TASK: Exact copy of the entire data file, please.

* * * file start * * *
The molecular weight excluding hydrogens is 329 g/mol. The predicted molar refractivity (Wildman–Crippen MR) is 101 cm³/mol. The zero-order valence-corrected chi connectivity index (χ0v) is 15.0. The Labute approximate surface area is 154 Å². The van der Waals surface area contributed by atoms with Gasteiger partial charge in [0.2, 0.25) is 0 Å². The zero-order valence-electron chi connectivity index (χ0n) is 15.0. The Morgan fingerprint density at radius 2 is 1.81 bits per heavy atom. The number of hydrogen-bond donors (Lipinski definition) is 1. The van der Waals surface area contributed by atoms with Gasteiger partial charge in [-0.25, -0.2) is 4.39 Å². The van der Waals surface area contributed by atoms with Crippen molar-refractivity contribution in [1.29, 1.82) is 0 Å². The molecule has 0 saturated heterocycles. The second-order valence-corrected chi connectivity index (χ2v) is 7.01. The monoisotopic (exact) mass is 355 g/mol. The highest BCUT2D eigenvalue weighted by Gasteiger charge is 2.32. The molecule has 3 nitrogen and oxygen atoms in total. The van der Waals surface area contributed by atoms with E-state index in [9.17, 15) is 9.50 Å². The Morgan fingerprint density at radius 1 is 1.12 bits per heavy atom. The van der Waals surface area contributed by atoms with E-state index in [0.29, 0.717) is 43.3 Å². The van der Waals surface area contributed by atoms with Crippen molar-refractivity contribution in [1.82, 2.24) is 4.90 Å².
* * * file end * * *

The molecular weight excluding hydrogens is 329 g/mol. The predicted molar refractivity (Wildman–Crippen MR) is 101 cm³/mol. The zero-order valence-corrected chi connectivity index (χ0v) is 15.0. The Labute approximate surface area is 154 Å². The van der Waals surface area contributed by atoms with Gasteiger partial charge in [0.2, 0.25) is 0 Å². The zero-order valence-electron chi connectivity index (χ0n) is 15.0. The Morgan fingerprint density at radius 2 is 1.81 bits per heavy atom. The number of hydrogen-bond donors (Lipinski definition) is 1. The van der Waals surface area contributed by atoms with Gasteiger partial charge in [-0.25, -0.2) is 4.39 Å². The van der Waals surface area contributed by atoms with Crippen molar-refractivity contribution in [1.29, 1.82) is 0 Å². The molecule has 0 saturated heterocycles. The second-order valence-corrected chi connectivity index (χ2v) is 7.01. The monoisotopic (exact) mass is 355 g/mol. The highest BCUT2D eigenvalue weighted by Gasteiger charge is 2.32. The molecule has 3 nitrogen and oxygen atoms in total. The van der Waals surface area contributed by atoms with E-state index in [9.17, 15) is 9.50 Å². The Morgan fingerprint density at radius 1 is 1.12 bits per heavy atom. The van der Waals surface area contributed by atoms with E-state index in [0.29, 0.717) is 43.3 Å². The van der Waals surface area contributed by atoms with Crippen molar-refractivity contribution in [1.82, 2.24) is 4.90 Å².